The act of computer programming for example has become much easier through the ability to learn new computer languages and solve problems by “googling” the answers. It could be argued that the boom in mobile phone apps would not have been possible without Ggoogle providing a mechanism to access the “transactive memories” of the thousands of knowledgeable programmers with the answers to any developer’s questions.

Interestingly, it has been [Google] themselves who have resisted, even at times through legal threats, the spread of “google” being used beyond its reference to the company. This is because if it does enter the language as a common term, Google could lose the protection of the name as a trademark. If Google becomes a common term, to mean any generic search, it could become a “generic trademark” like Cellophane, Aspirin, Escalator and others.

Industries become uberized

In a different example of a verb that has come from a proper noun but may have just as significant an impact on our social lives, we have “to uberize”. This comes from the company Uber whose business approach has disrupted an industry by using mobile apps backed with data analytics to provide cheaper taxi services to consumers. The concept of “uberization” has taken the general meaning of disrupting any industry through the use of technology to circumvent unnecessary bureaucracy and legislation. What is interesting about the use of the term uberization is that again, the subtext is not just about the actual process of transforming an industry into something more efficient or productive. Saying that an industry needs to be “uberized” is as much a commentary about its unwillingness to change, modernise and really meet consumers’ needs. This context is being built up with every new development in the ongoing battles and controversies that Uber is facing as it pushes through its disruption of the taxi industry.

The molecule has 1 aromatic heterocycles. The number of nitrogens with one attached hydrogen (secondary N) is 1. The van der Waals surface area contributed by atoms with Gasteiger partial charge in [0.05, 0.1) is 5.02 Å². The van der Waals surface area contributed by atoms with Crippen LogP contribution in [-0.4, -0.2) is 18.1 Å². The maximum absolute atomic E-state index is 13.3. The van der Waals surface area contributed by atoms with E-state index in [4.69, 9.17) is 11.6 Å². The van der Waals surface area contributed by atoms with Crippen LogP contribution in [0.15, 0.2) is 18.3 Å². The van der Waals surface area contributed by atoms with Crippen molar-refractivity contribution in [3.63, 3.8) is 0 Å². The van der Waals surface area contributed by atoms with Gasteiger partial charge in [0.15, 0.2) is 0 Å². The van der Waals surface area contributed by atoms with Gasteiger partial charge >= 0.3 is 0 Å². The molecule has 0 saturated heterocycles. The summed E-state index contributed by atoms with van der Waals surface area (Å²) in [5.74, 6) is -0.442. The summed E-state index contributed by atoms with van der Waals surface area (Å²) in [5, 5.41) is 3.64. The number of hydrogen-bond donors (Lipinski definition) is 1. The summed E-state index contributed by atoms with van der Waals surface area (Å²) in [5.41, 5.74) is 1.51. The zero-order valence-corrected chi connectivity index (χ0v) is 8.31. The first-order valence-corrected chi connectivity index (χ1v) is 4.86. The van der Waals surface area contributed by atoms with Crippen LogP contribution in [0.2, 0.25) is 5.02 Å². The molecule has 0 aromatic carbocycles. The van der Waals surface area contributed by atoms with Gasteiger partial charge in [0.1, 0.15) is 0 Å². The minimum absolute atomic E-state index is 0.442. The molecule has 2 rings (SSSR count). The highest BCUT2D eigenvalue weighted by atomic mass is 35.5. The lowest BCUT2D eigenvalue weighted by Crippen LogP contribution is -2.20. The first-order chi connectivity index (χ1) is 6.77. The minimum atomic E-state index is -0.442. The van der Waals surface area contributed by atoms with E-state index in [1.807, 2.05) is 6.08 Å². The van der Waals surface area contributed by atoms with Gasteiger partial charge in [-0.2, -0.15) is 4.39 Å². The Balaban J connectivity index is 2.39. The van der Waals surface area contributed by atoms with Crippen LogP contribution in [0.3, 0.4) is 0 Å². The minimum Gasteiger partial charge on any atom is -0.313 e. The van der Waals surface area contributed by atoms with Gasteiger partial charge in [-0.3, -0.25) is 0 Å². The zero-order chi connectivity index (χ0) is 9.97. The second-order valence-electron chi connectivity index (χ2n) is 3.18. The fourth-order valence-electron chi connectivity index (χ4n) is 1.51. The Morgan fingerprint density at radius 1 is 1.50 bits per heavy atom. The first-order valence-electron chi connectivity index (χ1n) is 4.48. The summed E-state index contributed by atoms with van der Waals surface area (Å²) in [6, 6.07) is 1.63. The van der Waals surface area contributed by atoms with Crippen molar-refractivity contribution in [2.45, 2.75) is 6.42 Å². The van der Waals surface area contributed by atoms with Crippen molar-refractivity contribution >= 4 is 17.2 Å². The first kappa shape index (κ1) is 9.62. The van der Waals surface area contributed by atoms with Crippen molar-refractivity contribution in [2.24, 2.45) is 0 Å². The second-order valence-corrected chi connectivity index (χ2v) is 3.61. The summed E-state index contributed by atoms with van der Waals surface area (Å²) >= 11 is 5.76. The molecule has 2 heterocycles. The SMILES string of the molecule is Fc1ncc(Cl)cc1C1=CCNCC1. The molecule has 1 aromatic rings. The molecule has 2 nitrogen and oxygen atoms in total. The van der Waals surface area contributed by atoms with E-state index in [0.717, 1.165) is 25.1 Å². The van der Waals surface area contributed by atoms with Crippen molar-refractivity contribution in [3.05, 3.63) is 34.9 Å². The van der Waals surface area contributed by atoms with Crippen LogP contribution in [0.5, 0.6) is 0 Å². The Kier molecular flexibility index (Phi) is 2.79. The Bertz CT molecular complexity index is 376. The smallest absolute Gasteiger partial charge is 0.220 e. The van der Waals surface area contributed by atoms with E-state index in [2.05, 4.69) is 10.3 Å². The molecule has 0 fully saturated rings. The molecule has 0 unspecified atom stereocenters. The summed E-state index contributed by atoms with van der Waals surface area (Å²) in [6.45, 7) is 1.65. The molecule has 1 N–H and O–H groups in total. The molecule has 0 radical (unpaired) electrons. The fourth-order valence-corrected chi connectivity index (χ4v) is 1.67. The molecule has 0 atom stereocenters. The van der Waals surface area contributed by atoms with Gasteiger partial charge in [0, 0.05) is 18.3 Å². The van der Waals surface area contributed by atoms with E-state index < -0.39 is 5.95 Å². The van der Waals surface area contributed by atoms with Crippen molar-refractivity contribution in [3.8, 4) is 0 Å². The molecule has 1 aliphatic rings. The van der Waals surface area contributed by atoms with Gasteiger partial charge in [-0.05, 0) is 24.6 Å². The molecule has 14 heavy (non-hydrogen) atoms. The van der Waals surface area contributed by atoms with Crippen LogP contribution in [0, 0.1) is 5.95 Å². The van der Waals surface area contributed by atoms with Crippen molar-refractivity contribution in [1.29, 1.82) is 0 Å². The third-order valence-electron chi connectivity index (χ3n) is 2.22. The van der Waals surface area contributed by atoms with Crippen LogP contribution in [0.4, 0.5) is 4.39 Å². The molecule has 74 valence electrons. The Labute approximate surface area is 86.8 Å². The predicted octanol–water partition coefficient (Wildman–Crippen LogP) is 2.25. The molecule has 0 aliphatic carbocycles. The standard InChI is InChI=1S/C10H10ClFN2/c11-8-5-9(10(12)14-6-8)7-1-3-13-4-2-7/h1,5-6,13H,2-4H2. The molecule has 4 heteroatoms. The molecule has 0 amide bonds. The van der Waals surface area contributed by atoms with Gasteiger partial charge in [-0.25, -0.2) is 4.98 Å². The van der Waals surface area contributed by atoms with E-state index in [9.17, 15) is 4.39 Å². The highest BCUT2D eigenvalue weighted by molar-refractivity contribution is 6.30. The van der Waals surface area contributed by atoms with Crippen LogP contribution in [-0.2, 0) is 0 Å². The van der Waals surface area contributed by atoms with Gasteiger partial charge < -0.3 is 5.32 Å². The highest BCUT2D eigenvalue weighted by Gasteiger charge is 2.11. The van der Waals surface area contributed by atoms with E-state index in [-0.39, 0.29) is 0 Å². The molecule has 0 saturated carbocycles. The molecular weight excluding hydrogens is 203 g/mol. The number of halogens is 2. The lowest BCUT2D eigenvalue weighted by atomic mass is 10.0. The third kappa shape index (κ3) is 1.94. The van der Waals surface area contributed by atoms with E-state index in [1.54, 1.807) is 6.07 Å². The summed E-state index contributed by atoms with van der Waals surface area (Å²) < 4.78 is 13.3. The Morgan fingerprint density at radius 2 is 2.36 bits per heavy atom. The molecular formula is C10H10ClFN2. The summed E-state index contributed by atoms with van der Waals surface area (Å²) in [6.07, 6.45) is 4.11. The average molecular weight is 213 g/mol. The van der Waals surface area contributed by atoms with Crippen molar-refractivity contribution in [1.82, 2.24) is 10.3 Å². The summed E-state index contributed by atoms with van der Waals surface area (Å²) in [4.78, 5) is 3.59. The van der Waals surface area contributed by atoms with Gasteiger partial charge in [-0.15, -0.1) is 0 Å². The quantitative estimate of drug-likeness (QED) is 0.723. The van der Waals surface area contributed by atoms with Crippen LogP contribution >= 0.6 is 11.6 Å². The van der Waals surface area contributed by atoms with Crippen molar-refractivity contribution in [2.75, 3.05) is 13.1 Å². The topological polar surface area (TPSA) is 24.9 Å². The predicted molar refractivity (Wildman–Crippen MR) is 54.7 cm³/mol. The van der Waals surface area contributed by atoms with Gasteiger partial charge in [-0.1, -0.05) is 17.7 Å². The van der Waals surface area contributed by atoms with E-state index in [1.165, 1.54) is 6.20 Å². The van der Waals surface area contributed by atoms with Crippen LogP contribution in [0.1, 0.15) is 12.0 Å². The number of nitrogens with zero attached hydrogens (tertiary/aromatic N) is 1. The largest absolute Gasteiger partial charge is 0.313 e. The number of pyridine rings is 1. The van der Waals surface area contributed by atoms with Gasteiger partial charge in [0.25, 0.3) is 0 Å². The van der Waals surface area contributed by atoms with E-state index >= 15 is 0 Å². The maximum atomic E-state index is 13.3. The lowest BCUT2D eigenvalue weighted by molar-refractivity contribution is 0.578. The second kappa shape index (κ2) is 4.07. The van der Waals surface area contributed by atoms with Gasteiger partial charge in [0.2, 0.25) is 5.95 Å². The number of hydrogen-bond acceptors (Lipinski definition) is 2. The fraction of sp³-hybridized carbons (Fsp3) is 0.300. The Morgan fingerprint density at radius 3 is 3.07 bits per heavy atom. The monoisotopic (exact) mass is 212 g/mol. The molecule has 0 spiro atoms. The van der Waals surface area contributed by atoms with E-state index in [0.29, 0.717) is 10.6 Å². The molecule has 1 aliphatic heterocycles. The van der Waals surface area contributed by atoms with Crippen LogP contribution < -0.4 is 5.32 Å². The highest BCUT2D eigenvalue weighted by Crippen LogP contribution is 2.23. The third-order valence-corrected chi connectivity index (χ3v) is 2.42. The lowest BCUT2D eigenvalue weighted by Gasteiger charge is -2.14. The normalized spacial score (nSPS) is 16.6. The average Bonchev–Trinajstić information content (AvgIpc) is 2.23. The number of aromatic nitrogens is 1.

Uber’s less successful contribution to our language has been the concept of “surge pricing”. The concept embodies basic economic principles to ensure that there are taxis willing to pick up consumers at the busiest times. It turns out that this is too hard for most consumers (and reporters) to understand and they have interpreted it simply as unfair price gouging.

As a new term, it is an interesting example however of how a term that was supposed to have a specific meaning has been turned into something completely different through popular usage.

How much has changed

There are many conversations that we could have today that would mean little to someone from 2005. Even though the definition of specific words could be given, it would need the entire context of how they have developed through the interplay of technology, individuals and society to have any real meaning. This is not the first time this has happened in history but certainly the increase in the pace of change has resulted in our language changing equally rapidly, and with it, our thoughts.

On a final historical note, you can wonder what George Bernard Shaw would have understood by the following statements? “My mother was hacked last night.” “What a great meal – I’ll upload it!” “If anyone’s out there, can you inbox me?’ “How many steps did you get today?” “Will you torrent me the next series?” “I’ve given up on windows.”



Associate Professor David Glance is the Director of the UWA Centre for Software Practice, a UWA research and development centre.

Originally a physiologist working in the area of vascular control mechanisms in pregnancy, Professor Glance subsequently worked in the software industry for over 20 years before spending the last 10 years at UWA. The UWA CSP has developed the eHealth platform MMEx which has been used to provide electronic patient management in WA and other parts of Australia. Professor Glance’s research interests are in health informatics, public health and software engineering.

This article originally appeared here, republished under creative commons license.